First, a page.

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FIRST ALERT WEATHER: Erika's track moves further west, could sti - Live5News.com | Charleston, SC | News, Weather, Sports

FIRST ALERT WEATHER: Erika's track moves further west, could still impact Lowcountry

Projected path of Tropical Storm Erika Projected path of Tropical Storm Erika
CHARLESTON COUNTY, SC (WCSC) -

The latest track for Tropical storm Erika, which is no longer expected to become a hurricane, shows another slight shift to the west.

That means it could bring dangerous flooding rains to parts of Florida over the weekend and even here in the Lowcountry next week.

"Erika will slow down after making landfall in Florida and it could take days for the storm to move out of that region," Live 5 Meteorologist Justin Lock said. "Florida will get hit with very heavy rain and some of that could move our way as early as Monday.”

Forecasters say Erika is very disorganized and is just southeast of the Dominican Republic. Passing over that mountainous region is expected to weaken the system even further.

If the storm stays together after that, then some strengthening is possible before Erika is expected to make landfall near south Florida early Monday morning with 60 mph winds.

At 11 a.m., the center of Erika was located near latitude 17.7 North, longitude 69.4 West. Erika is moving toward the west-northwest near 18 mph and this general motion is expected to continue for the next 48 hours.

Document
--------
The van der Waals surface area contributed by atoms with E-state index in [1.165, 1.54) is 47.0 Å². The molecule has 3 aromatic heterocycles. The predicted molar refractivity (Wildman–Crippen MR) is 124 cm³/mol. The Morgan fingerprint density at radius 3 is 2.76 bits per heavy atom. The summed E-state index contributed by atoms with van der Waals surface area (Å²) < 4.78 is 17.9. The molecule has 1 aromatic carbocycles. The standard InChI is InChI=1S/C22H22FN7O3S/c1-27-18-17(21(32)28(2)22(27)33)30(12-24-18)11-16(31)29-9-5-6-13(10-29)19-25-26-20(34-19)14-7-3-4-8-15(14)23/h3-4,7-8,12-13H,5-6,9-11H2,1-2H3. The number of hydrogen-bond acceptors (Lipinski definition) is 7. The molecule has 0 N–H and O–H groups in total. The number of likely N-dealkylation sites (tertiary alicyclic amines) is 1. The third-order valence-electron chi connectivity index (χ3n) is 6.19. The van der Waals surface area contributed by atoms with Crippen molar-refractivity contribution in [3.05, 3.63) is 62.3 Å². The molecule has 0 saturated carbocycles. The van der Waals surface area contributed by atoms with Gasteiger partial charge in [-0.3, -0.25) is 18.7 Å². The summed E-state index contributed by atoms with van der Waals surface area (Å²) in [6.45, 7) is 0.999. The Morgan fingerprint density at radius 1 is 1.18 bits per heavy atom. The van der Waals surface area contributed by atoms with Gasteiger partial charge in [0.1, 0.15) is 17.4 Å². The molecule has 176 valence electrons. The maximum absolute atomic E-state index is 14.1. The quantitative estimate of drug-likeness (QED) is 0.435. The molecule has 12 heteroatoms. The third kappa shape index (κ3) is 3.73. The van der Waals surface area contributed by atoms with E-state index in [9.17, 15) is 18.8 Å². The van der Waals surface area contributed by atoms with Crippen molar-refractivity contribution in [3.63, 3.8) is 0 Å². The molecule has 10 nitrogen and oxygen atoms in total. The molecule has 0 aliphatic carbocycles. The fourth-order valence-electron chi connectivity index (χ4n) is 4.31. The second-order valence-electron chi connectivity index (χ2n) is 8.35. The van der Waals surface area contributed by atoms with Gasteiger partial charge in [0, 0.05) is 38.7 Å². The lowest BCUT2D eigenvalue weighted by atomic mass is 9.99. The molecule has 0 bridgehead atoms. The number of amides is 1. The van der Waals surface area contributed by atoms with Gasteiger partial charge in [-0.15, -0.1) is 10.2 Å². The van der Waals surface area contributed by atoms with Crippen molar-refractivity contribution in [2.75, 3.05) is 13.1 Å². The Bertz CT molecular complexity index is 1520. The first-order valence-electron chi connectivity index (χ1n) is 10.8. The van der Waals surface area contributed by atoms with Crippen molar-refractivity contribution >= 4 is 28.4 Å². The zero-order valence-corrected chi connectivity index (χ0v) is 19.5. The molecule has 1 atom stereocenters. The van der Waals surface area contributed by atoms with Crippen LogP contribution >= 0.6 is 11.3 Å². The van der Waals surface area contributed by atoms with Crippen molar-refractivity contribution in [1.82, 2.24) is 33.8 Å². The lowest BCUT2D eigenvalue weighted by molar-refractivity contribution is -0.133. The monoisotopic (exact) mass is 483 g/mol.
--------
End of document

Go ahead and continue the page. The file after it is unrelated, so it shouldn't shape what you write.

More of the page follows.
On the forecast track, the center of Erika will move over the Dominican Republic Friday afternoon, move near the Turks and Caicos Islands Friday night, and move near the central and northwestern Bahamas Saturday and Saturday night.

Reports from an Air Force Reserve Hurricane Hunter aircraft indicate that maximum sustained winds are near 50 mph with higher gusts. Some weakening is forecast Friday as Erika moves over land, followed by little change in strength through Saturday night. Tropical storm force winds extend outward up to 150 miles to the east of the center.

Punta Cana at the eastern end of the Dominican Republic recently reported a wind gust of 40 mph. The minimum central pressure based on Hurricane Hunter aircraft data is 1008 mb (29.77 inches).

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